Our new report shows that the average American household can both fight climate change and save money at the same time. We can do it using existing technology, without sacrificing any comforts of home. In other words, we’ll have the same number of cars, ovens, dryers, refrigerators, air conditioners and heaters, but at dramatically lower cost and without the indoor and environmental pollution that accompany burning fossil fuels.
If done right, we would create millions of new, good-paying jobs in every zip code, save each household on average between $1,050 to $2,585 per year on its energy bills, and dramatically reduce economy-wide greenhouse gas emissions — all the while enjoying zippier cars and smarter appliances.
In this paper, we model two scenarios for decarbonizing the American household. We are showing that if we want a moon shot — zero-carbon energy in every home — here's how to build the rocket.
- New York Times
Sen. Martin Heinrich, D-New Mexico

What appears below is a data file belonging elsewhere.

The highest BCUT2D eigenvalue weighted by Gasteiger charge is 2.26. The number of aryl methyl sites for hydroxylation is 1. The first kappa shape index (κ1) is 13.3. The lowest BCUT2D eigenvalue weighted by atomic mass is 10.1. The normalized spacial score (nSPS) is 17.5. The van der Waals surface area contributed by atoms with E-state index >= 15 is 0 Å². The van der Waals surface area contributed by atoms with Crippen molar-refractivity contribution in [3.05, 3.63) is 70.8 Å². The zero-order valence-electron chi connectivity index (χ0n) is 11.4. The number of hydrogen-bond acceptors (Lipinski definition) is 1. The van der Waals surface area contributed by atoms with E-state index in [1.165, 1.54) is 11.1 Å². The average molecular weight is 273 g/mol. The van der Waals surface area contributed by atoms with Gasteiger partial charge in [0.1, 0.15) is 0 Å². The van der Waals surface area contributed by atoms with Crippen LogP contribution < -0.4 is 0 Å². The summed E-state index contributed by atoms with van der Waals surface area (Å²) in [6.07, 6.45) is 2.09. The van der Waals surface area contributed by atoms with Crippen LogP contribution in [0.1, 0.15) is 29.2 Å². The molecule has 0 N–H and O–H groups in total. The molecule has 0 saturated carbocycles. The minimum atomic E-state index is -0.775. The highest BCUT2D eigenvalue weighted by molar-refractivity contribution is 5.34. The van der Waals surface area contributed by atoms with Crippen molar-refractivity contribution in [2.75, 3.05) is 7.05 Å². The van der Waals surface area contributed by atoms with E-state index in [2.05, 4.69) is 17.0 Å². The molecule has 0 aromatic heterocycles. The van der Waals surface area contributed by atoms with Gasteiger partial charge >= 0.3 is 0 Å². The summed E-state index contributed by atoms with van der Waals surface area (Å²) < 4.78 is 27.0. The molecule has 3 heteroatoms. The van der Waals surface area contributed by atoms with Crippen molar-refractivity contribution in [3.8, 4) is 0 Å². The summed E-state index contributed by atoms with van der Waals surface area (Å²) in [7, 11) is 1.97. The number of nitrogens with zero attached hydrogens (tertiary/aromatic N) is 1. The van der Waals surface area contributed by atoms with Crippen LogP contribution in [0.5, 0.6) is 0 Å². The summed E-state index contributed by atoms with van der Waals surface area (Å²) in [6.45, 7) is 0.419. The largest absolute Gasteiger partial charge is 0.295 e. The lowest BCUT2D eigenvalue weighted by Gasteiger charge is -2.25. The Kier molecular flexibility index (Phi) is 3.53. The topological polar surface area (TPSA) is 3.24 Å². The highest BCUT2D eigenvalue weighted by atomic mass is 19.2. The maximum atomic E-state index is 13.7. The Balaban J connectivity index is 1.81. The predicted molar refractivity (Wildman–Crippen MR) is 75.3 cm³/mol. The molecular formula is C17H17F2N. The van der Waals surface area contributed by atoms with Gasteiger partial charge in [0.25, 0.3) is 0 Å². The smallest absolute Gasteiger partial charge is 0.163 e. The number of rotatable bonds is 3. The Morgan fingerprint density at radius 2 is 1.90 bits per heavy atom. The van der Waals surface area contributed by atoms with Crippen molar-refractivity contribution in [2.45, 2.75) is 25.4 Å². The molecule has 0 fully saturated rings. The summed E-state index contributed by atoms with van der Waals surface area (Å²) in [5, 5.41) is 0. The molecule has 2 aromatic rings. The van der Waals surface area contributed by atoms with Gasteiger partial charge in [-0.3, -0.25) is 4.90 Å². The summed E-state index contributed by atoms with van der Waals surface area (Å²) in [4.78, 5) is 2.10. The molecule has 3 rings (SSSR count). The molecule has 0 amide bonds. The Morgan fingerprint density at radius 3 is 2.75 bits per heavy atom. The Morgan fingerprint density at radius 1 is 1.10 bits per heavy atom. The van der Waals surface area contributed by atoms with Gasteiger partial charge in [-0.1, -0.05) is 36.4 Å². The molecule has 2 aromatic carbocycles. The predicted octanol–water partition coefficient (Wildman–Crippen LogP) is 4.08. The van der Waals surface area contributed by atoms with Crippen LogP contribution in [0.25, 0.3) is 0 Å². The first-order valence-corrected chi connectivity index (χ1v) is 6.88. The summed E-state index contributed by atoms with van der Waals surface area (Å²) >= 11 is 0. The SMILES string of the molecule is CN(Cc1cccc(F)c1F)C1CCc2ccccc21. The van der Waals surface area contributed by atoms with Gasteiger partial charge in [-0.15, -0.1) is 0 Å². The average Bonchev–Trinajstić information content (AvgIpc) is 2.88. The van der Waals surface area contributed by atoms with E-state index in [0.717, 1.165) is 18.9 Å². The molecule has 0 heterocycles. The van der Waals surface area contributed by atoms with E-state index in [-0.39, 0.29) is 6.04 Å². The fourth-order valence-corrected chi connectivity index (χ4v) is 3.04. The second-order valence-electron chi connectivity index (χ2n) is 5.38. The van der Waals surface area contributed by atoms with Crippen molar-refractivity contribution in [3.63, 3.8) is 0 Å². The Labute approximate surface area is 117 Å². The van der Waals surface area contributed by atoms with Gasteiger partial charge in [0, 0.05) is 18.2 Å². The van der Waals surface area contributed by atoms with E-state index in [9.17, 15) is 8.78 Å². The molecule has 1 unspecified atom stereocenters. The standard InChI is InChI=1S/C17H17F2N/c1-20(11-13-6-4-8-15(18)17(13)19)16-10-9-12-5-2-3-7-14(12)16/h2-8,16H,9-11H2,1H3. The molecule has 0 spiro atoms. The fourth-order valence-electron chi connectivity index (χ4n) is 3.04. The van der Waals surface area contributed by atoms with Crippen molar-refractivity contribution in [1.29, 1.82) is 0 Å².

"We must start with our homes and vehicles because, according to research from Rewiring America, a nonprofit organization focused on the widespread electrification of the U.S. economy, 42 percent of all of our energy-related carbon emissions come from the machines we have in our households and our cars. To keep global warming at livable temperatures, we need to replace existing machines that use fossil fuels with clean electric substitutes when they reach the end of life."
- LA Times
"Rewiring America released a report in October finding that a national transition to solar-powered, fully electrified homes — with electric appliances replacing gas heating and cooking, and electric vehicles replacing oil-fueled cars — could save the average household more than $2,500 per year."
"In a report released in October, Rewiring America called low-interest government-backed loans key to accelerating home electrification. Calisch and co-author Saul Griffith calculated that offering loans with a 2% interest rate to decarbonize homes would result in savings from lowered energy costs that would far exceed the cost of financing and create millions of jobs."